Make Ahead Flavored Compound Butters

Here’s a tip for leftover fresh herbs: Make flavored butter and freeze for use later. I’ve also added a recipe using garlic and a few for edible flowers.

Delicious & FlavorfulThis spread is lovely on breads, pastas, potatoes, vegetables, you name it! First, here’s how to make a batch using herbs…

Works well with: Chives, Parsley, Garlic, Dill, Rosemary, Tarragon, Basil, Sage, Celery Leaves (or try whatever you like).


  • Chop the herbs fine & mix well into softened butter.
  • Chill for a few hours then slice into pats or shape into balls (melon baller works great!).
  • Wrap a few at a time in a foil packet, then freeze in ziploc freezer bags.

There’s no exact science for the measurements, experiment with the herb/butter ratio to find what you like best.

Garlic Dill – Bulk Recipe

This is a great recipe if you want to stock up ahead of BBQ season. Scoop balls or slice into pats then freeze. This is delicious on so many things (bread, potatoes, veggies, fish, pastas, breads, etc.).


12 to 14 cloves garlic
1 cup butter
2 to 2 1/2 TBS dill (finely chopped, fresh)
Paprika (a dash or two to taste)


  • Cover garlic cloves with water, bring to a boil then simmer for about 10 minutes. Strain cloves from water and allow to cool. Once cool, remove the skins and crush the cloves.
  • Mix with the rest of the ingredients using a food processor or blender. You can also do this by hand if the butter has first been softened.
  • Once everything has been thoroughly mixed, chill in the refrigerator then make individual pats and freeze.


  • For cheesy garlic bread, spread a thick layer of the butter over a loaf of crusty french bread (sliced open, spread on both halves) and top with shredded cheese. Heat in the oven and serve when the cheese has melted.
  • You can replace the dill with freshly chopped parsley if you prefer.

Source: Rosalind Creasy’s Recipes from the Garden (By Rosalind Creasy).


  • For each 125g stick of softened (room temperature) unsalted butter, add the ingredients listed below for the particular floral butter you wish to make.
  • Remove petals from the flowers and wash well in cold water (make sure they’re pesticide free). Dry them in a salad spinner or by gently patting them with a paper towel.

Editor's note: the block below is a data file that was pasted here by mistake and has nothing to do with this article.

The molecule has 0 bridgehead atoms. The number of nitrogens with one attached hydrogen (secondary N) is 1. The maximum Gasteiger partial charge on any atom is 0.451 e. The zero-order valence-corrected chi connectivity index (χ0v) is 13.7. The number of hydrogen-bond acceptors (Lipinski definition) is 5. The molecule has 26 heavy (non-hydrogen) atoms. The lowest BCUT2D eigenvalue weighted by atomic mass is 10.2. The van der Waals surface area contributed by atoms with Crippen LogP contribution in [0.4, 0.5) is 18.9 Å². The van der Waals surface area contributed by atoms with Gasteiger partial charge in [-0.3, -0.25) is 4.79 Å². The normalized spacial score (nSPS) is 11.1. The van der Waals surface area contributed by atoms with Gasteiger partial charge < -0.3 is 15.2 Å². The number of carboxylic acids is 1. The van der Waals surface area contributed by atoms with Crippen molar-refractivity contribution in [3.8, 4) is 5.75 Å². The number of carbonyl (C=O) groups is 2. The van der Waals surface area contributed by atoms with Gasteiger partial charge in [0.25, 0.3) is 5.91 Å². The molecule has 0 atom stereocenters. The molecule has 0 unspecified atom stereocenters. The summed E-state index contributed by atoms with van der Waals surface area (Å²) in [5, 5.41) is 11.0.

• Mince the petals and leaves (roll blossoms into a small ball before cutting to make the job easier).
  • Cut butter into 6 to 8 pieces and mash with a fork then slowly incorporate ingredients.
  • Shape into logs or into small crocks and bowls, wrap, then refrigerate until needed.
  • You can also freeze for up to 2 months.


  • 12 to 18 nasturtium flowers
  • 2 to 4 fresh nasturtium leaves (or a few sprigs of fresh parsley)
  • 3 or 4 chive leaves (optional)

Chive Blossom:

  • 10 to 12 large, barely open common chive flowers, florets separated
  • 2 small sprigs of fresh parsley or 8 to 10 large chive leaves


  • 1 tsp superfine sugar
  • 1/4 tsp almond extract
  • Handful rose petals* (yield 2 tablespoons chopped petals)

*use petals from fragrant old-fashioned roses such as “Belle of Portugal”, rugosa roses, damasks

Yield: 1/2 cup

These can be used on all kinds of things, try them on steaks, vegetables such as corn on the cob, fish, thick slices of bread, bagels and whatever else you want to slather it on. Delish!

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    • Hattie wilson

    u have a geat site. I love reading all your hints

    • Debra Chewning

    I started using this in Germany, where it’s known as Krautterbutter. Delish on Steaks and even hamburgers!

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